To fully understand what this phrase means requires first understanding “To Kill A Mockingbird”. This book covers a lot of ground, but as a starting point here is a quote from the book that probably summarizes the most important point as it relates to the album:
“Mockingbirds don’t do one thing but make music for us to enjoy. They don’t eat up people’s gardens, don’t nest in corncribs, they don’t do one thing but sing their hearts out for us. That’s why it’s a sin to kill a mockingbird.”
The mockingbird in this context is the black person in America who is responsible for the birth of the only original American music and pioneers of pretty much ALL modern popular music. Additionally, the black person has also been subject to extreme unjustified violence (a sin). Now in today’s context, Kendrick re-imagines the black person as more of a butterfly than a mockingbird. This metaphor works on so many levels its ridiculous. Here are two of the more obvious ways he discusses it.
-The butterfly represents the beautiful art, culture, and spirit of the black person and how this is pimped by “the system” for financial gain. He discusses how this happens on both a cultural level as well as on the level of individual artists. Black music has been pimped over and over again, from blues to jazz to rock and now to hip hop. This has always led to a dilution of the spirit and culture that initially was embedded into our art. However, this sort of pimping is not unique to art. In a broad sense there is always a pressure to move away from blackness/revolution/radical change in exchange for more opportunity, financial security, fame, etc. In fact, success within many “professional” circles requires an abandonment of an unapologetically black revolutionary stance or a stance that truly seeks to challenge the system. This is what 2Pac is referring to in the interview at the end of the album:
“In this country a black man only have like 5 years we can exhibit maximum strength, and that’s right now while you a teenager, while you still strong or while you still wanna lift weights, while you still wanna shoot back. Cause once you turn 30 it’s like they take the heart and soul out of a man, out of a black man in this country. And you don’t wanna fight no more. And if you don’t believe me you can look around, you don’t see no loud mouth 30-year old muthafuckas”
As real as this sort of pimping is, Kendrick really focuses more explicitly on the sort of pimping we do to ourselves as a people. I previously wrote about how Kendrick should not be ridiculed for what some people view as respectability politics (check it out). He is representative of every person who has had a first hand view of the issues and sees the internal problem and with the last words of the album he really brings everything full circle, tying together all of the main themes of the album:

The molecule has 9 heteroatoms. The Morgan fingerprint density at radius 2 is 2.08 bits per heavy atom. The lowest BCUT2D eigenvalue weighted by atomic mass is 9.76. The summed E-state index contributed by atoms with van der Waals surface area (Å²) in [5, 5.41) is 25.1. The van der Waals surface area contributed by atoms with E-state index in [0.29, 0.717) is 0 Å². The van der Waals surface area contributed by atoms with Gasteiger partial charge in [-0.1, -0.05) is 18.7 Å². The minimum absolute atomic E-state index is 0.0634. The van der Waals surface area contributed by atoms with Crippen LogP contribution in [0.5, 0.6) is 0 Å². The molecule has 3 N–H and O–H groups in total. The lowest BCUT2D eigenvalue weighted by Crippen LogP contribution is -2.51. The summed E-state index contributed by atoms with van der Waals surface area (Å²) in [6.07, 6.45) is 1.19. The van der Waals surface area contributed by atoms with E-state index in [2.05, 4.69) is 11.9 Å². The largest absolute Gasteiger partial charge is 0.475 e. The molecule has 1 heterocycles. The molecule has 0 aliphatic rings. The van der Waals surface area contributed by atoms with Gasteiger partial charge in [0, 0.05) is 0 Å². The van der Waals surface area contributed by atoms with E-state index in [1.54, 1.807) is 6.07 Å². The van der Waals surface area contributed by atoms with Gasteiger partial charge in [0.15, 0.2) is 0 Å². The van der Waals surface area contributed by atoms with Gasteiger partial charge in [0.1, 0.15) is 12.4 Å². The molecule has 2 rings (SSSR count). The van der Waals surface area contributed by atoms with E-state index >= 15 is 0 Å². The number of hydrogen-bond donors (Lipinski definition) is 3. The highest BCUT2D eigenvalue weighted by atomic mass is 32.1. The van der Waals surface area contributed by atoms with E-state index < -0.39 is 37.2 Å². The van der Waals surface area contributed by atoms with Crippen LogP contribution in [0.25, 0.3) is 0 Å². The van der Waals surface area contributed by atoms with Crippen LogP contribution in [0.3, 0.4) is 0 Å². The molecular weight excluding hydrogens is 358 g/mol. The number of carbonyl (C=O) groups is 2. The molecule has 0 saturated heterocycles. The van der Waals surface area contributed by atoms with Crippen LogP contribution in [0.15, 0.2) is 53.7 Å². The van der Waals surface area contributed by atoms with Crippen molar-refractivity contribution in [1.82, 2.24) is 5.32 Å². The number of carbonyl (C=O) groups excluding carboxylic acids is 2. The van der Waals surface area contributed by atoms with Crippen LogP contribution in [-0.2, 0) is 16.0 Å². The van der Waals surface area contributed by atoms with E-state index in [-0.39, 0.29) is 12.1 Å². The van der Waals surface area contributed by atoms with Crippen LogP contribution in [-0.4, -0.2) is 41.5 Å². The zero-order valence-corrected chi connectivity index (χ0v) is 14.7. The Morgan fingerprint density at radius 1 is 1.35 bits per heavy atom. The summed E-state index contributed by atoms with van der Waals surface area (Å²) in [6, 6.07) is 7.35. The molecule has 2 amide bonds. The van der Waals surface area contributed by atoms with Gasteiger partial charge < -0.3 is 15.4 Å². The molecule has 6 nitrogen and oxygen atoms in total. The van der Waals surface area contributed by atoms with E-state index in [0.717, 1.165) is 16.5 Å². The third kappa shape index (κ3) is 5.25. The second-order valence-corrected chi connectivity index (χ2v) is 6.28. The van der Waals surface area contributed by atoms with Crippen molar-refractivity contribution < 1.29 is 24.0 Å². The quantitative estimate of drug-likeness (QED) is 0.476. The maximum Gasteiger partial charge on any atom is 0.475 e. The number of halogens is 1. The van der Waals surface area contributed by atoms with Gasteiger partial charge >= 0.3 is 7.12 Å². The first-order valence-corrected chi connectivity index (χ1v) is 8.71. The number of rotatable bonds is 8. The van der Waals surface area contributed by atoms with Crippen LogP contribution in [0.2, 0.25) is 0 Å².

“The caterpillar is a prisoner to the streets that conceived it
Its only job is to eat or consume everything around it, in order to protect itself from this mad city
While consuming its environment the caterpillar begins to notice ways to survive
One thing it noticed is how much the world shuns him, but praises the butterfly
The butterfly represents the talent, the thoughtfulness, and the beauty within the caterpillar
But having a harsh outlook on life the caterpillar sees the butterfly as weak and figures out a way to pimp it to his own benefits
Already surrounded by this mad city the caterpillar goes to work on the cocoon which institutionalizes him
He can no longer see past his own thoughts
When trapped inside these walls certain ideas start to take roots, such as going home, and bringing back new concepts to this mad city
Wings begin to emerge, breaking the cycle of feeling stagnant
Finally free, the butterfly sheds light on situations that the caterpillar never considered, ending the eternal struggle
Although the butterfly and caterpillar are completely different, they are one and the same.”
Importantly, the butterfly and caterpillar are the same on two levels. Even if you are a black person that has “escaped” to spread your wings and become a butterfly, you can’t escape the larger issue of what it means to be black in America. A black person in corporate America is the same as a black person in Compton because they both have a common struggle that manifests in different ways (completely different, but one in the same). In fact you only truly become a butterfly (or come to represent that which is beautiful about who we are as a people) when you become active in helping those who are still trapped and providing them with the tools to become butterflies as well. Lastly, the butterfly and the caterpillar are the same because they both reside in each person. Each person has talents, gifts, and beauty to offer the community and the world and its up to them to decide whether they will exploit (pimp) themselves in order to achieve some false idea of success and notoriety or whether they will use their gifts for the betterment of the people.
This album is special for many reasons but I think these two quotes really sum up why:
“Hip hop can be a very powerful weapon to help expand young people’s political and social consciousness. But just as with any weapon if you don’t know where to point it, or what you’re using it for you can end up shooting yourself in the foot or killing your sisters or brothers.”- Assata Shakur
“Culture is created only by the people. All artists use this culture. They do not create it…Thus, the artist only represents the People’s culture. The culture of all oppressed is the culture of resistance.The enemy seeks to corrupt the artist into misrepresenting the people’s culture thus betraying them. Thus all artists coming from an oppressed people must represent resistance in their art form. Anything other than this is betrayal.”- Stokely Carmichael
The album has a timely and important message. Many black people of my generation have opportunities that our forefathers could never have dreamed of. How will we use it? The moment we forget what true success is and what the purpose of our talents are, is the moment we not only allow the system to pimp us, but truly, pimp ourselves.